Is seizing Russian super yachts legal or not? The answers of a maritime lawyer
- 1 April 2022
Sanctions against Russia are shaking the super yacht industry. In reaction to the war that Russia has waged against Ukraine, the international community has enacted “sanctions”, the isolation of Russia from the world economy and, in some cases, the seizure of assets belonging to Russian oligarchs abroad.
In the port of Hamburg, for example, local sources state that the mega yacht Dilbar, belonging to the Russian billionaire, Alisher Usmanov, has been seized by the European Union. And two days later, that same mega yacht, 156 metres long and worth nearly 600 million dollars, was seized by the German government,
Dilbar is well known in Sardinia. Usually, it can be seen in the waters of the Emerald Coast, where we had also photographed it. Its owner, Alisher Usmanov is also an honorary citizen of Arzachena. The Russian oligarch, in addition to having the fourth longest yacht in the world, also owns a number of properties in the Emerald Coast town (which has symbolically given him the key to the city), and in Sardinia he is well liked after having donated half a million euros to the Region to fight against Covid.
In some ports, a sort of stampede has begun of docked mega yachts, even though there are very few countries (especially on the sea) where they could dock without running into UN sanctions. There is also the problem of the crews, who, in many cases, have lost their jobs from one day to the next. The same happened to the service personnel (keepers, security, gardeners, etc) working in the Russian villas along the Emerald Coast.
The negative repercussions brought on by the war in the Ukraine for the super yacht sector has been discussed in Italy during the conference, “Road to Expo Dubai – Nautica, la grande bellezza della Liguria” organised by Regione Liguria in Palazzo della Borsa in Genova.
One of the speakers, the chairman of Confindustria Nautica, Saverio Cecchi, expressed “concerns”, while also explaining that the trade association cannot currently predict the impact on the supply chain.
So now we wait. “Now – said Giovanna Vitelli, vice president of Azimut Benetti Group – it is too early to say what will happen. There will certainly be an impact on boating. Russia is the second most important market after the United States for the boating industry, so it is inevitable that there will be large repercussions.”
“I can’t predict what will happen – repeated Vitelli – but every moment I hope that negotiations will change the outcome of the conflict, so I don’t want to commit to saying anything. For the moment the feedback we have from our clients is to wait, so to not make any decisions but take some time to see what happens.”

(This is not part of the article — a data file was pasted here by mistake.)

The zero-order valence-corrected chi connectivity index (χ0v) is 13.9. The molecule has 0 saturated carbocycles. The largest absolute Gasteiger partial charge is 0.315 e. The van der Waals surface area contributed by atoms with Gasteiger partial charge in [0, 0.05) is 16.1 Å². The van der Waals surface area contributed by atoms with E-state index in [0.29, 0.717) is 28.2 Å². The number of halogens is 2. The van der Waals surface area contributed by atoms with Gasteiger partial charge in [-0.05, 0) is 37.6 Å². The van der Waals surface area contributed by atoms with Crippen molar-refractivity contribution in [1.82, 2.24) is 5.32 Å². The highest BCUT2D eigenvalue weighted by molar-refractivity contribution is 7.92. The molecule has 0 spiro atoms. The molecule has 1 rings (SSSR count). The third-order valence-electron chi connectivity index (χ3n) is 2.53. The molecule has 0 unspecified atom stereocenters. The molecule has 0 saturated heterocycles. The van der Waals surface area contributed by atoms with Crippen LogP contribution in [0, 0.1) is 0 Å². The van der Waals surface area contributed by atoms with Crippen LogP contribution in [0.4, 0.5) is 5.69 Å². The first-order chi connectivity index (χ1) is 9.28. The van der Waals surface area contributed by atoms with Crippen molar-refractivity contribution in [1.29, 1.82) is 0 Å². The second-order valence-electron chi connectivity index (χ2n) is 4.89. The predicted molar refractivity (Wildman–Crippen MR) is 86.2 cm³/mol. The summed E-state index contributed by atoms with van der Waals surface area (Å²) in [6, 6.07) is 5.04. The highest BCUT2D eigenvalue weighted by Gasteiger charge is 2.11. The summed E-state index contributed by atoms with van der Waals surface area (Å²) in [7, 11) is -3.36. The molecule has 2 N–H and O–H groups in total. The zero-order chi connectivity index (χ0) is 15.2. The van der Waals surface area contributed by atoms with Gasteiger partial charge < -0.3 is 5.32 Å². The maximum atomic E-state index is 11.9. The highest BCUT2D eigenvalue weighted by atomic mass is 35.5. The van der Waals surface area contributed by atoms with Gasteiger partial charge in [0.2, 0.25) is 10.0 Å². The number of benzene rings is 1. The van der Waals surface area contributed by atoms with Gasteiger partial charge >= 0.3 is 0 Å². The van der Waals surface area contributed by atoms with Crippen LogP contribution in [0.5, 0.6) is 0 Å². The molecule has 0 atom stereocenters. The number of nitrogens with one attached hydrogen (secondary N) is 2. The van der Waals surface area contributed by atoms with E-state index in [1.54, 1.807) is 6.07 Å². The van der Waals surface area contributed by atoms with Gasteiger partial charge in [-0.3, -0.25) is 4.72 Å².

In addition to the construction of new mega yachts, negative repercussions could also affect “satellite” activities, from on board crew, to refitting, as noted by Barbara Amerio, Chief Executive Officer for Permare. “I think there could also be a significant impact – she explained during the conference in Genova – on the crew of these vessels and also on the refitting sector.”
There is no use hiding the fact that Russians are the majority of yacht owners. “The Russian market – noted Vincenzo Poerio, Chief Executive Officer for Tankoa Yachts – is an important market for large yachts, remember that out of all the rich men in Russia, 50% of them have a boat built. The most important impact, if there is one, will be on large boats. There are many Russian clients who buy smaller boats, but the majority of the impact will fall onto the larger ones, even though Italy has a much smaller slice of the Russian market compared to Northern Europe.”
Negative repercussions might also affect Liguria, one of the top regions in Italy for the boating industry. “What is happening – said the governor, Giovanni Toti – does not excuse us from doing our jobs, and it is even more so our duty to roll up our sleeves and work even harder so things go better. Certainly sanctions against Russia will also have an impact in Liguria, but I believe it is everyone’s duty to keep doing what we do best: go out to sea, build good ships and try and sell them.”
9% of super yacht owners as of 2021 were Russian, a percentage superseded only by Americans. But considering the macro areas, eastern European owners, including Russians and Ukrainians, are 18%. Russian owners are also in second place regarding new build mega yachts, with 13.2% of the market share for over 40 metres in 2021-2025.